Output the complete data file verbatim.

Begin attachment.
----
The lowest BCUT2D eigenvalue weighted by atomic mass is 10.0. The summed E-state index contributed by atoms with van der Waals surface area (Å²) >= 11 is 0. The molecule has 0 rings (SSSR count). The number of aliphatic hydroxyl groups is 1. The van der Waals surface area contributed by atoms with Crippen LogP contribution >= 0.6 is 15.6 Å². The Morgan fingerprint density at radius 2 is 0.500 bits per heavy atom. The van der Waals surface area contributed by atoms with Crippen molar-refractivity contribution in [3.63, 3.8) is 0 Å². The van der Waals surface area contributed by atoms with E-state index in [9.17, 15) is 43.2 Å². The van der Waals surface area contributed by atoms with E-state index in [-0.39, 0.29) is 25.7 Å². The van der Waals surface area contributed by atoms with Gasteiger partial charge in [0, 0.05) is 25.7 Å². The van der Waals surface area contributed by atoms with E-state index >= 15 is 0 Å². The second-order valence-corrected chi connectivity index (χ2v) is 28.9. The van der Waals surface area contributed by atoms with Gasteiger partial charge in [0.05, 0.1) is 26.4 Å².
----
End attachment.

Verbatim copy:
The lowest BCUT2D eigenvalue weighted by atomic mass is 10.0. The summed E-state index contributed by atoms with van der Waals surface area (Å²) >= 11 is 0. The molecule has 0 rings (SSSR count). The number of aliphatic hydroxyl groups is 1. The van der Waals surface area contributed by atoms with Crippen LogP contribution >= 0.6 is 15.6 Å². The Morgan fingerprint density at radius 2 is 0.500 bits per heavy atom. The van der Waals surface area contributed by atoms with Crippen molar-refractivity contribution in [3.63, 3.8) is 0 Å². The van der Waals surface area contributed by atoms with E-state index in [9.17, 15) is 43.2 Å². The van der Waals surface area contributed by atoms with E-state index in [-0.39, 0.29) is 25.7 Å². The van der Waals surface area contributed by atoms with Gasteiger partial charge in [0, 0.05) is 25.7 Å². The van der Waals surface area contributed by atoms with E-state index >= 15 is 0 Å². The second-order valence-corrected chi connectivity index (χ2v) is 28.9. The van der Waals surface area contributed by atoms with Gasteiger partial charge in [0.05, 0.1) is 26.4 Å².